War Memorials Trust

Inscriptions - Stone - incised and relief

War Memorials Trust aims to provide information on dealing with the weathering of incised and relief inscriptions commonly found on stone war memorials. 

Weathering is a natural process and nothing can be done to stop it entirely. Each war memorial will age and weather differently depending on the type of stone used. It is important to have realistic expectations about what can be achieved by any action and recognise it is important to try to slow down future decay. 

There are no ‘rules’ regarding inscriptions. War Memorials Trust takes a conservation approach seeking to achieve a balance between the legibility of the lettering and integrity of the structure as a whole. It is important that the inscriptions remain legible but if retaining them will damage the rest of the memorial then alternatives may be appropriate. There is no 'one size fits all' answer and the condition of each memorial should be assessed on its own merits. This page seeks to outline some of the issues which should be considered.   

Following some questions to consider are examples of war memorials. Pictures of the inscriptions and condition are discussed.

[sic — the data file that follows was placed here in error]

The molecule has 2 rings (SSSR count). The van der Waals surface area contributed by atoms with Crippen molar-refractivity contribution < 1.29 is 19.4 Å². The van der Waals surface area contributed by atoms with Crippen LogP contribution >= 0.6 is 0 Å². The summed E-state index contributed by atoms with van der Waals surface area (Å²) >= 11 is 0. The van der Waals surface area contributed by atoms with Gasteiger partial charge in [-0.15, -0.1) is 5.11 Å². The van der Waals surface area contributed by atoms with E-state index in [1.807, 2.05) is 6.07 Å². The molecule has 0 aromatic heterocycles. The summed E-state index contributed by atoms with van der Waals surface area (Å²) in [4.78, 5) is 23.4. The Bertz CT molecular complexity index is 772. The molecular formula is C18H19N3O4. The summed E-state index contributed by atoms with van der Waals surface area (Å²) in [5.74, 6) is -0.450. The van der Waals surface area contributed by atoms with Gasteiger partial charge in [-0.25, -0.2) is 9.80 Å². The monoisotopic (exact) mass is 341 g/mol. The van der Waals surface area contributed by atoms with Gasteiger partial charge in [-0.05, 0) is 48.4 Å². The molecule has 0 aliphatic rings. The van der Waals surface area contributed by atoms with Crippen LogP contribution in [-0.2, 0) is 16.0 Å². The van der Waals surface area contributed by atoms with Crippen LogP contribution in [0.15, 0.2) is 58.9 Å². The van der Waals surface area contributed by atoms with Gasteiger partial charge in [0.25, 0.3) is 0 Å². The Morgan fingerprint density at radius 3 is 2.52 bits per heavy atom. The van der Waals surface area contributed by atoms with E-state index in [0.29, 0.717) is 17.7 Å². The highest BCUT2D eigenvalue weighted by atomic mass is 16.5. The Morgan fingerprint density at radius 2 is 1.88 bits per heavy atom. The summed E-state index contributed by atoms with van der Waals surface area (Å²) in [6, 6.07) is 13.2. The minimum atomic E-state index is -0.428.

Who can help?

When there are concerns about the inscription a war memorial should be assessed by a professional contractor who understands letter cutting and re-cutting existing inscriptions. Organisations such as the National Association of Master Letter-Carvers retain traditional hand carving skills

War Memorials Trust Conservation Officers can provide advice.


What needs to be considered?

When looking at lettering a number of questions have to be considered in determining the next steps.

What proportion of the letters are legible?

  • It may be that only one or two have eroded in specific areas.
  • It may be that there is significant weathering over all panels.

Has the memorial been cleaned?

  • Often cleaning can help to improve legibility so lettering should be assessed after appropriate, careful cleaning to determine if re-cutting is actually required. Advice on appropriate cleaning methods can be obtained from War Memorials Trust.

Can the letters be re-cut?

  • It may be a sound piece of stone that could be worked back to a sound face.
  • It may be a poor quality piece of stone that cannot be re-cut.
  • The lettering may be of a design that it is not possible to re-cut. This is often the case with letters cut in relief.